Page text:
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Safety concerns hang over new Alzheimer’s treatment

Oriana Gonzalez

Illustration of a person with a cane near a hole shaped like a red cross symbol.

Illustration: Shoshana Gordon/Axios

Within hours, the world will have a better idea about the prospects of a new Alzheimer’s treatment when Japanese drugmaker Eisai releases late-stage clinical trial results.

The big picture: News of a second patient death linked to the drug has dampened expectations and potentially created a more complicated path for the drug hitting the market.

Driving the news: Researchers will present the clinical trial results for Eisai and its partner Biogen’s drug lecanemab this evening at the Clinical Trials on Alzheimer’s Disease conference in San Francisco.

  • Eisai shares fell by 6% on Tuesday after Science reported that a woman who was enrolled in a clinical trial for the drug died from a brain hemorrhage that researchers linked to the experimental treatment.
  • It was the second death reported among patients who are part of the lecanemab trial. A patient who took Eliquis, a blood thinner, died in June after experiencing bleeding in the brain, according to an investigative report from STAT.

State of play: In September, Eisai and Biogen said in a press release that lecanemab slowed the progression of Alzheimer’s disease by 27% in phase III trials, offering renewed hope for an effective treatment for the disease after past efforts were mired in controversy.

  • Biogen’s Aduhelm was approved by the FDA in 2021 over strong objections by the agency’s own advisory panel. Scientists say clinical trials for the drug were poorly conducted and that it’s unclear whether it even works.
  • Medicare refused to cover the $56,000 drug except when patients are enrolled in clinical trials, making Aduhelm a commercial failure.

Between the lines: Both patient deaths within the lecanemab trial involved people that took blood thinners to treat other ailments.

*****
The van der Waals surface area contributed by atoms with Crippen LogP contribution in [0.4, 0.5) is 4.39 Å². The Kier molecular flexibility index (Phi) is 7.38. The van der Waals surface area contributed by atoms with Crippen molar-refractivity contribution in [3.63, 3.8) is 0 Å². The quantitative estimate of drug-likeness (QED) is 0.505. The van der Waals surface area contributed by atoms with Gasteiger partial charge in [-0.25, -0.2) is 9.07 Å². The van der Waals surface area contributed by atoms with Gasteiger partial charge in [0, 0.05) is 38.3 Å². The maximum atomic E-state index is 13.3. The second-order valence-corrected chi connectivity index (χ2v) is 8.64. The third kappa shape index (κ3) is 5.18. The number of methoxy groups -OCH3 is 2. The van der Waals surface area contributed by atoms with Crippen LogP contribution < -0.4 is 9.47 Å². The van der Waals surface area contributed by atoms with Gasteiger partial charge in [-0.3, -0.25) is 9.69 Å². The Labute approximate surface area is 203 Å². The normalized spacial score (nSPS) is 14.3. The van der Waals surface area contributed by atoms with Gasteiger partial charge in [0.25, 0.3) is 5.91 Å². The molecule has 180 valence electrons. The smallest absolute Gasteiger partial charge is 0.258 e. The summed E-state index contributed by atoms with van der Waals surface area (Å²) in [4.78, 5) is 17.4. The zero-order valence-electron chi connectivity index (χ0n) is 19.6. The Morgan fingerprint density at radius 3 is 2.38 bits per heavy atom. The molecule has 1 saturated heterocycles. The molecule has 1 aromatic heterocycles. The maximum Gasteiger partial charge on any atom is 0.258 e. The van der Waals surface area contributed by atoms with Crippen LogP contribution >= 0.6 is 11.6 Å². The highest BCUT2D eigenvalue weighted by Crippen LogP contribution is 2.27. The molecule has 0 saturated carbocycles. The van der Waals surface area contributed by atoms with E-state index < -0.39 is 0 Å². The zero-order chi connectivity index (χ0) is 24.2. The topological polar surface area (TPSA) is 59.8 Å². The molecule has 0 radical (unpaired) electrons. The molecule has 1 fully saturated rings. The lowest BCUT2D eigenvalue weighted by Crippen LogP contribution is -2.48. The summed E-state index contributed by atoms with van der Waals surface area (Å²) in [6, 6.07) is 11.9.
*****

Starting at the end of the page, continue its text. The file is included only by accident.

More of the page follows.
• Trial participants were warned that blood thinners and lecanemab “are both associated with a slight risk of bleeding in the brain,” according to the trial’s patient consent form, which was obtained by Science.
  • Both patients also had cerebral amyloid angiopathy, per STAT and Science, a condition that experts told Science likely makes the blood vessels more vulnerable to weakening during the treatment.

What we’re watching: The deaths, at the very least, could prompt regulators to limit approval of the drug for narrow patient populations.

  • Many Alzheimer’s patients take blood thinners, and nearly half have CAA, according to Science. That suggests potential lecanemab patients may need to be carefully screened.
  • “If lots of people [on lecanemab] who go into the hospital with garden-variety strokes end up dying, that sets the field back decades,” University of Kentucky neuroscientist Donna Wilcock told Science.
  • A narrower patient population would subsequently mean a smaller revenue pool for Eisai and Biogen. Eisai previously said the potential “annual value-based price” of lecanemab was estimated at $9,249 to $35,605.

What’s next: Eisai has already submitted and application with the FDA for accelerated approval, and the company expects a decision by Jan. 6, 2023.

  • The company plans to file for full approval by the end of March.
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